Wednesday, July 28, 2010

Emotions: Useful, Distracting, or Necessary?

I am sure most of you writer-types out there are emotional. You have to be, to get the myriad emotions of myriad characters to sound remotely believable. I'm wondering if your emotions ever get in the way of your writing?

I'm put in mind of an often quoted theatre saying: "Emotions? I'm an actress - I have ALL OF THEM!"

I had a really crappy day yesterday, but I had time and inspiration to write. This is the first time these three things have happened at the same time. Usually when I write, I'm calm and pretty cheerful. I'm almost always pretty cheerful (calm, not so much), so this was different for me.

I noticed my emotional state before I started, actually tweeted about it, wondering how it would affect my output. I ws a little concerned, thinking that I was so wrapped up in my head that I couldn't get into my MC's shoes.

I was so wrong. The words flowed faster than I could type them...I actually ended up with a few scandalous and hilarious typos by the end of it. I wrote, not releasing the anger as much as using it. I didn't write about what was making me unhappy (my MC's life is nothing like mine) but I wrote about unhappiness, worry, anger, sadness, stress - all of it just came tumbling out far easier than I'd expected. It worked, that was where the story was going. I still wonder, however, how I would have fared had I been expected to write a happy scene of forgiveness and joy.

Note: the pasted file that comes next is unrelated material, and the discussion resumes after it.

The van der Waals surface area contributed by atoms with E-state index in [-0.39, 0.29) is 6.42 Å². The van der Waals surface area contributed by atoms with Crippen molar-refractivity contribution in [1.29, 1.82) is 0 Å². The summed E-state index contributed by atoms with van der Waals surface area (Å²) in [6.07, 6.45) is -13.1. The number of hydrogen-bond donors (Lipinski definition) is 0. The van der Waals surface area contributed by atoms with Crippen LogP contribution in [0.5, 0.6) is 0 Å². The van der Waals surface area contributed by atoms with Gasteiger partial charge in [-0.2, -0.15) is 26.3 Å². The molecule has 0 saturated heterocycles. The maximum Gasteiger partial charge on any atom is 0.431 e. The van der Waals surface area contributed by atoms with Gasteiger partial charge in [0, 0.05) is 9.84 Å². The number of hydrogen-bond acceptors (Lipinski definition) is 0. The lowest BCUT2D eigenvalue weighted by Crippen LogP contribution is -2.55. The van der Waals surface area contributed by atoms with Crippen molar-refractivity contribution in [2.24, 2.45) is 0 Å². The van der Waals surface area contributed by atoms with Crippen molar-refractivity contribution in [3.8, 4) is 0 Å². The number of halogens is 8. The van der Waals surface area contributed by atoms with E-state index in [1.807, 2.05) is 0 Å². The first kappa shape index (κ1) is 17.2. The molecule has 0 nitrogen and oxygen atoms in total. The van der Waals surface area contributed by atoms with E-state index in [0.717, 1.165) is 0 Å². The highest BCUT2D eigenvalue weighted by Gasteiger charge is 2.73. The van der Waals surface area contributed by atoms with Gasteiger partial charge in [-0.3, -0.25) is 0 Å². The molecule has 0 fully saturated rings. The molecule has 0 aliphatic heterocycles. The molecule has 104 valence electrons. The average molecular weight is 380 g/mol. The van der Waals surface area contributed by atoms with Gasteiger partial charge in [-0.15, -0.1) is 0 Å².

So I'm wondering, fellow writer-types: do you find your emotions to hamper you as you try to get lost in your character's voice? Or do you thrive in whatever mood you happen to be in when your fingers hit the keyboard?

Do you change what you were writing in accordance with your mood?


  1. Heather, this is the main point of the book I've been blogging about. The author advises we learn to harness and use our emotions rather than fight them. He says it translates into characters that readers can identify with.

    Congrats on getting so much done last night.

  2. Wow, that's an amazing question. I think sometimes my emotions do fuel my writing and sometimes that is good and sometimes it's bad. There have been times when I've gotten on a writing high fueled by some unplesant emotions, and then during revisions I went, what was I thinking when I wrote that? Other times, I wish I could recapture that emotion even if it wasn't especially nice going through it.

  3. Mary, I've been reading about that book in your blog, and I've added it to my "Heather's Turning 30/Book Wishlist" (Which is like my birthday present registry, posted for husband to see...) I'm hoping to dive into it soon!!

  4. Melissa, I'm glad that I'm not the only one who seems to have a bipolar muse!

    I wrote a lot the other night, and reread it yesterday. I was pretty surprised at how coherent it was - I was expecting a lot of maudlin/angsty drivel. Now I'll just have to wait until I finish the book and start real revision to see if I keep any of it!

    If it makes it to the final edit, I'll know how useful my anger is!

    Thanks for commenting!

  5. Nice insight on the influence of emotions on the writing. I think you are more right than you know about you being an actress. Seriously. Writers where so many hats and have to imagine so many emotions and situations just like actors do.